Mark Zuckerberg's Hoodie

So, a large number of the cognoscenti have gone downright apoplectic about Mark Zuckerberg daring to wear a hoodie to all-so-serious meeting of business bigwigs. The scandal.  What’s next?  White after labor day?  Red shoes on a Thursday?  How can our society survive without our sumptuary laws?  Perhaps the Mayans were right: the end is nigh!

Sarcasm aside, it really does show an interesting moment about social media and its place in society and Mark Zuckerberg—for good or for ill—is its personification.   Social media is not businesslike; it is not Chanel and it is not Brooks Brothers.  It is hoodies and jeans.  It is, by its very nature, more casual and much more direct.  It is not businesslike?

But should it be?  Businesses are certainly trying to make it that way.  They can ape a casual voice, but they still craft their voice in the same hyper-calculated way the make press releases or invoices.  Facebook, after all, is poised to conquer Wall Street.  Maybe it is time to change?

I think not.

Social media is powerful because it’s direct, personal, casual.  By taking away its main selling point, it can no longer do its job.  It is a bit of a paradox, but being too businesslike will actually be bad for business.  Companies need social media to be a hoodie.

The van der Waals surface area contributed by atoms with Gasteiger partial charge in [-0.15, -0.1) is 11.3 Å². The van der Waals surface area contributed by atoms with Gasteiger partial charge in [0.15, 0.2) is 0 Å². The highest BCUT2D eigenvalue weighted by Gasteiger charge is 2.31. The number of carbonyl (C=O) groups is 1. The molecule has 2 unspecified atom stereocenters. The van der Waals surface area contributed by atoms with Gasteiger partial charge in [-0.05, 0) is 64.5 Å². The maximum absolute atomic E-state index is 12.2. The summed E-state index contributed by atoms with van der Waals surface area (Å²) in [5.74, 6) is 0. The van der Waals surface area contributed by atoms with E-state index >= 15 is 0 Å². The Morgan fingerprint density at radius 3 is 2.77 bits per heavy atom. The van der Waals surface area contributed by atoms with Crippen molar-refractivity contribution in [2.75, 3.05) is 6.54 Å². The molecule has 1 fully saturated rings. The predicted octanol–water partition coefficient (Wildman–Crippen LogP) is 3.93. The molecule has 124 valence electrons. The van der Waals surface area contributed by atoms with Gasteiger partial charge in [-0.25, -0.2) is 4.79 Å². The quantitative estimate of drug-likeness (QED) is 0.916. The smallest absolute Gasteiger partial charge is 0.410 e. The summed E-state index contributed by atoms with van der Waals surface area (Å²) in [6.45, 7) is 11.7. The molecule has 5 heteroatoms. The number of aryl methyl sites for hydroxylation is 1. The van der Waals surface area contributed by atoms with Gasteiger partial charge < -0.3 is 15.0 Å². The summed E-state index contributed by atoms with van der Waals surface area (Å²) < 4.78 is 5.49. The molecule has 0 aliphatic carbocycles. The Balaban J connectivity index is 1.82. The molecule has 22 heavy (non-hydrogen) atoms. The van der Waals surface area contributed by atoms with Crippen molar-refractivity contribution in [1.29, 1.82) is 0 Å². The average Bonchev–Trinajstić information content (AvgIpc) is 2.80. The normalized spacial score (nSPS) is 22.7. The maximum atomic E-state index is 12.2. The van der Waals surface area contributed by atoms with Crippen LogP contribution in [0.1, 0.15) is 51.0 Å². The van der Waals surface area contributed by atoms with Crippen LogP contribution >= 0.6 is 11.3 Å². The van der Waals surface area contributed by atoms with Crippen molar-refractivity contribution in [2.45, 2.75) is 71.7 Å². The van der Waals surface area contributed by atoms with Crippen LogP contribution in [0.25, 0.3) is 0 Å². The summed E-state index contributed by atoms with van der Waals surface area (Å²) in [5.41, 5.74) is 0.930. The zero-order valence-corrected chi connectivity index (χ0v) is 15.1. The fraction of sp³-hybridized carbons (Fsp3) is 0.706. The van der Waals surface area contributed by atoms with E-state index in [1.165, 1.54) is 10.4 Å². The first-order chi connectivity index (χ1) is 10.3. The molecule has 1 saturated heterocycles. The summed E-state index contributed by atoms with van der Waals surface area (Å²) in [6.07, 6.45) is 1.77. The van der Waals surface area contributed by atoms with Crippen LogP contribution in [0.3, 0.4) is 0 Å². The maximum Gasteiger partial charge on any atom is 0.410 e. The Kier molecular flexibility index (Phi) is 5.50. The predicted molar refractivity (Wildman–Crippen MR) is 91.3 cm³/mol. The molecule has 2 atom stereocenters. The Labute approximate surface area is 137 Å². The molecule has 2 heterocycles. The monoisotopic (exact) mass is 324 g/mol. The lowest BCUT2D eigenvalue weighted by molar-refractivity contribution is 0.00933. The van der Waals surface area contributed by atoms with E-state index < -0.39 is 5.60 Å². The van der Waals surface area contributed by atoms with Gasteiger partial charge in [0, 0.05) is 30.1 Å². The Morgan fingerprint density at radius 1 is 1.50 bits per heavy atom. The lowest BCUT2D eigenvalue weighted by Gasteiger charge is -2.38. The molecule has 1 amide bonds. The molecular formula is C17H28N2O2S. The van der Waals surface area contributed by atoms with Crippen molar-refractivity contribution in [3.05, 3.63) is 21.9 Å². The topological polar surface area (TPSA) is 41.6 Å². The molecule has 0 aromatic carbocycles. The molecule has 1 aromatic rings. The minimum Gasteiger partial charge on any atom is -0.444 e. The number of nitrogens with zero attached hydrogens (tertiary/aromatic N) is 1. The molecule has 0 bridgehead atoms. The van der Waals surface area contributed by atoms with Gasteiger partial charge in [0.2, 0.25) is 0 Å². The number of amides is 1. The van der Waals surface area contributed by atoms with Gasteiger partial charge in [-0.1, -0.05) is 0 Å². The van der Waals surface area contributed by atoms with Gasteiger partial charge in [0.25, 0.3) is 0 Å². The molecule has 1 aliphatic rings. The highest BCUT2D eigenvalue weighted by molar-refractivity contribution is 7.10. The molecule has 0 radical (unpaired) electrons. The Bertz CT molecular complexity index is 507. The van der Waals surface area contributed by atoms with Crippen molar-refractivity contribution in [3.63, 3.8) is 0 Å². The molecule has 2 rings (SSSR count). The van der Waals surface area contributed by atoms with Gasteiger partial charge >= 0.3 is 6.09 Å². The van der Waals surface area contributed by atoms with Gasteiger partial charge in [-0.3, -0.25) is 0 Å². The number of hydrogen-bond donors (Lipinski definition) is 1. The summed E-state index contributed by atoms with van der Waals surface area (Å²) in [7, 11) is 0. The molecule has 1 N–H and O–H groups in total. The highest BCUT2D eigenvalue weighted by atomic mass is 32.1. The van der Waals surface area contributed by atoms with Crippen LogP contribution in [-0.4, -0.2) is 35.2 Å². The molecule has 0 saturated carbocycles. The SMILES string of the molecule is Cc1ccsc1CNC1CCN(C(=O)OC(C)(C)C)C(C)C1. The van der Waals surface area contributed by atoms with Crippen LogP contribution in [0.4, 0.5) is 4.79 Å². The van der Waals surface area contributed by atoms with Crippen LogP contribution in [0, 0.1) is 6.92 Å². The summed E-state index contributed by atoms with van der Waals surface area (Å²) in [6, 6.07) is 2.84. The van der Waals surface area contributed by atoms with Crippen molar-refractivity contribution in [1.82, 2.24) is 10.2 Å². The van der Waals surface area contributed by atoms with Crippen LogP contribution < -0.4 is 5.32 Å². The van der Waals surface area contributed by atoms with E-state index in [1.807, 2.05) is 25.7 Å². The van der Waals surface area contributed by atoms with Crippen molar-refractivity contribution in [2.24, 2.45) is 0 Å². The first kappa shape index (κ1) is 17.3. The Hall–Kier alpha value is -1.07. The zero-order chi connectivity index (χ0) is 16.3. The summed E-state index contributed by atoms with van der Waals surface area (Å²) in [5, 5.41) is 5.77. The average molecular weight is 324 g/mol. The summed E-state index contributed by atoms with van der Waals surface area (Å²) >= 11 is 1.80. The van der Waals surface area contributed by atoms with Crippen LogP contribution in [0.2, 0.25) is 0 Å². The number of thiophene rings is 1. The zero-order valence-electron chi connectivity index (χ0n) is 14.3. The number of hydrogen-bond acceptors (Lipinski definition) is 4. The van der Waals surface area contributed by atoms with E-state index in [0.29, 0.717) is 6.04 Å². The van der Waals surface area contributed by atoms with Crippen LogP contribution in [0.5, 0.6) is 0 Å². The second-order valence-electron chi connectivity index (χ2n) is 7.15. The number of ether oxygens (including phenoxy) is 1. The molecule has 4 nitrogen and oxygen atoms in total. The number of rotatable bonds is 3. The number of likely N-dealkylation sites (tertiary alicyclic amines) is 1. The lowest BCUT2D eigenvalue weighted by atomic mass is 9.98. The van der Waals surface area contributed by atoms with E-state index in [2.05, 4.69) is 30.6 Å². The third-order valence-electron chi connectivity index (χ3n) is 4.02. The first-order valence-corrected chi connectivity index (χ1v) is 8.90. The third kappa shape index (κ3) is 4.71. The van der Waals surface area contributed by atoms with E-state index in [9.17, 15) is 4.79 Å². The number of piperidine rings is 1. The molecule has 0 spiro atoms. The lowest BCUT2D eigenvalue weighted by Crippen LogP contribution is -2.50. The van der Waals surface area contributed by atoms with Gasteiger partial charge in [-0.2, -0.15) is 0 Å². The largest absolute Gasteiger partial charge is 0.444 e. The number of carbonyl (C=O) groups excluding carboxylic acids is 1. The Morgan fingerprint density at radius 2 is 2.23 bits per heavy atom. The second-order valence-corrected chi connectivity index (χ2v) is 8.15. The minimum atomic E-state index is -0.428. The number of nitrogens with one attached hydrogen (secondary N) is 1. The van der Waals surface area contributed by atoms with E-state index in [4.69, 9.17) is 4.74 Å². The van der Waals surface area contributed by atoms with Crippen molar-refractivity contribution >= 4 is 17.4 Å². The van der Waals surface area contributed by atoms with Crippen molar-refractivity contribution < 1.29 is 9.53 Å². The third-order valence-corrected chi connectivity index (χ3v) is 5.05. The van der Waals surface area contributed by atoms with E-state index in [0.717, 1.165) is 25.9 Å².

This is not the first time that an online entity has undergone a massive change in tone; in fact, the internet itself did it back in 1993.  Believe it or not, there was a time when the internet was not casual.  It had a genteel, rarefied tone that was aggressively monitored by those that used it.  Before America Online brought it to the masses, the internet was the sort of place where you were scolded for being rude and spam was unthinkable.

This small group of sophisticated netizens only really grew in September, when a new crop of college students joined the online world.  Thankfully, this small group could be trained so that by November it was back to its lovely, Tea and Cake with the Bishop self.   Massive internet access altered this forever, and now the internet is the steaming morass of rudeness and obscenity we all know it to be, a situation decried as the eternal September.

It would appear, therefore, that the same businesses which removed the class from the internet wish for it to return.  As Cher lamented, however, you cannot turn back time.  We have gone from an internet of white gloves and tails to ones of hoodies and blue jeans.   Pandora’s Box has been opened and the Rubicon crossed.  Let’s get used to it.

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Written by Guest Post